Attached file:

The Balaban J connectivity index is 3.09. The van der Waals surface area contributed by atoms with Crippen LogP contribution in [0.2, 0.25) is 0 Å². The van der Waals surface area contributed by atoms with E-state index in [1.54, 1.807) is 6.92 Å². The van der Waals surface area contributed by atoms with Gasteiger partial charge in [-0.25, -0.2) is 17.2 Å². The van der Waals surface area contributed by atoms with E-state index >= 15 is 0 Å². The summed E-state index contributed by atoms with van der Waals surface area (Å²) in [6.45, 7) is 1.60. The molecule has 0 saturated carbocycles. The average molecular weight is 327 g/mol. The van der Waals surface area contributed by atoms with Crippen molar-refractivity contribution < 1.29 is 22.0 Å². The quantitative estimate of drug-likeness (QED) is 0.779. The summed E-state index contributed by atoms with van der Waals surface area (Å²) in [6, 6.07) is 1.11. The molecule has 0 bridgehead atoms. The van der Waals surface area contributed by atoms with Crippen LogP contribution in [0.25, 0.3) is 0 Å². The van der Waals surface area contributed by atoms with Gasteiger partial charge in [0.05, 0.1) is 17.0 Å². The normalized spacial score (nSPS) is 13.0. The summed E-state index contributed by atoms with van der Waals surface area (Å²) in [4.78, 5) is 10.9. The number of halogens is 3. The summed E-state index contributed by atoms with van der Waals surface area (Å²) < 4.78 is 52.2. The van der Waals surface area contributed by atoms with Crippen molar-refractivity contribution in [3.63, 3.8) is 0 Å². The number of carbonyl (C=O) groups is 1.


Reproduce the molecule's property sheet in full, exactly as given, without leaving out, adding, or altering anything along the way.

The Balaban J connectivity index is 3.09. The van der Waals surface area contributed by atoms with Crippen LogP contribution in [0.2, 0.25) is 0 Å². The van der Waals surface area contributed by atoms with E-state index in [1.54, 1.807) is 6.92 Å². The van der Waals surface area contributed by atoms with Gasteiger partial charge in [-0.25, -0.2) is 17.2 Å². The van der Waals surface area contributed by atoms with E-state index >= 15 is 0 Å². The summed E-state index contributed by atoms with van der Waals surface area (Å²) in [6.45, 7) is 1.60. The molecule has 0 saturated carbocycles. The average molecular weight is 327 g/mol. The van der Waals surface area contributed by atoms with Crippen molar-refractivity contribution < 1.29 is 22.0 Å². The quantitative estimate of drug-likeness (QED) is 0.779. The summed E-state index contributed by atoms with van der Waals surface area (Å²) in [6, 6.07) is 1.11. The molecule has 0 bridgehead atoms. The van der Waals surface area contributed by atoms with Crippen LogP contribution in [0.25, 0.3) is 0 Å². The van der Waals surface area contributed by atoms with Gasteiger partial charge in [0.05, 0.1) is 17.0 Å². The normalized spacial score (nSPS) is 13.0. The summed E-state index contributed by atoms with van der Waals surface area (Å²) in [4.78, 5) is 10.9. The number of halogens is 3. The summed E-state index contributed by atoms with van der Waals surface area (Å²) < 4.78 is 52.2. The van der Waals surface area contributed by atoms with Crippen molar-refractivity contribution in [3.63, 3.8) is 0 Å². The number of carbonyl (C=O) groups is 1.